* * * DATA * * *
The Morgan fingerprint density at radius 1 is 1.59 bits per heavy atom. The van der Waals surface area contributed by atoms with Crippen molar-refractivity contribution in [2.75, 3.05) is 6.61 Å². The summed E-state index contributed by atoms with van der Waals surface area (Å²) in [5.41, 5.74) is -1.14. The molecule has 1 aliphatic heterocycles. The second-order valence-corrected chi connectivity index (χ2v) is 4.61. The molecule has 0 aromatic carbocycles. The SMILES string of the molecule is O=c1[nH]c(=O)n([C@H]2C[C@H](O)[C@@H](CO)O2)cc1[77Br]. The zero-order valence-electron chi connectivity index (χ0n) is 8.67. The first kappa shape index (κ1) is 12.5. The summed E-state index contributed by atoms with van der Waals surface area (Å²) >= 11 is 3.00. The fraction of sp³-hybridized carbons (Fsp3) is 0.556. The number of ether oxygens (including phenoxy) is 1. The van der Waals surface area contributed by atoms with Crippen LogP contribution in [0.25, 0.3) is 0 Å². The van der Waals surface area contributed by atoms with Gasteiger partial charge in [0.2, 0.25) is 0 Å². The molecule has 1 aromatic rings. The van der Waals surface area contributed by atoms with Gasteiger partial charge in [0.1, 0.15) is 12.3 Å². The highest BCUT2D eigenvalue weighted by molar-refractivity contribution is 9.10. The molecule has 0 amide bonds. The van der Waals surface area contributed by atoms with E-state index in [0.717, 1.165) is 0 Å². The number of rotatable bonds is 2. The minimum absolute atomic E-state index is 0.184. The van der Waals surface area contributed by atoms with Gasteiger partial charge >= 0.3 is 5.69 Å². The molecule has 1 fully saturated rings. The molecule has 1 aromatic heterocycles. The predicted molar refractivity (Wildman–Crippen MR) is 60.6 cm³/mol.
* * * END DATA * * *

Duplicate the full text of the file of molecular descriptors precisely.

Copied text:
The Morgan fingerprint density at radius 1 is 1.59 bits per heavy atom. The van der Waals surface area contributed by atoms with Crippen molar-refractivity contribution in [2.75, 3.05) is 6.61 Å². The summed E-state index contributed by atoms with van der Waals surface area (Å²) in [5.41, 5.74) is -1.14. The molecule has 1 aliphatic heterocycles. The second-order valence-corrected chi connectivity index (χ2v) is 4.61. The molecule has 0 aromatic carbocycles. The SMILES string of the molecule is O=c1[nH]c(=O)n([C@H]2C[C@H](O)[C@@H](CO)O2)cc1[77Br]. The zero-order valence-electron chi connectivity index (χ0n) is 8.67. The first kappa shape index (κ1) is 12.5. The summed E-state index contributed by atoms with van der Waals surface area (Å²) >= 11 is 3.00. The fraction of sp³-hybridized carbons (Fsp3) is 0.556. The number of ether oxygens (including phenoxy) is 1. The van der Waals surface area contributed by atoms with Crippen LogP contribution in [0.25, 0.3) is 0 Å². The van der Waals surface area contributed by atoms with Gasteiger partial charge in [0.2, 0.25) is 0 Å². The molecule has 1 aromatic rings. The van der Waals surface area contributed by atoms with Gasteiger partial charge in [0.1, 0.15) is 12.3 Å². The highest BCUT2D eigenvalue weighted by molar-refractivity contribution is 9.10. The molecule has 0 amide bonds. The van der Waals surface area contributed by atoms with E-state index in [0.717, 1.165) is 0 Å². The number of rotatable bonds is 2. The minimum absolute atomic E-state index is 0.184. The van der Waals surface area contributed by atoms with Gasteiger partial charge >= 0.3 is 5.69 Å². The molecule has 1 fully saturated rings. The molecule has 1 aromatic heterocycles. The predicted molar refractivity (Wildman–Crippen MR) is 60.6 cm³/mol.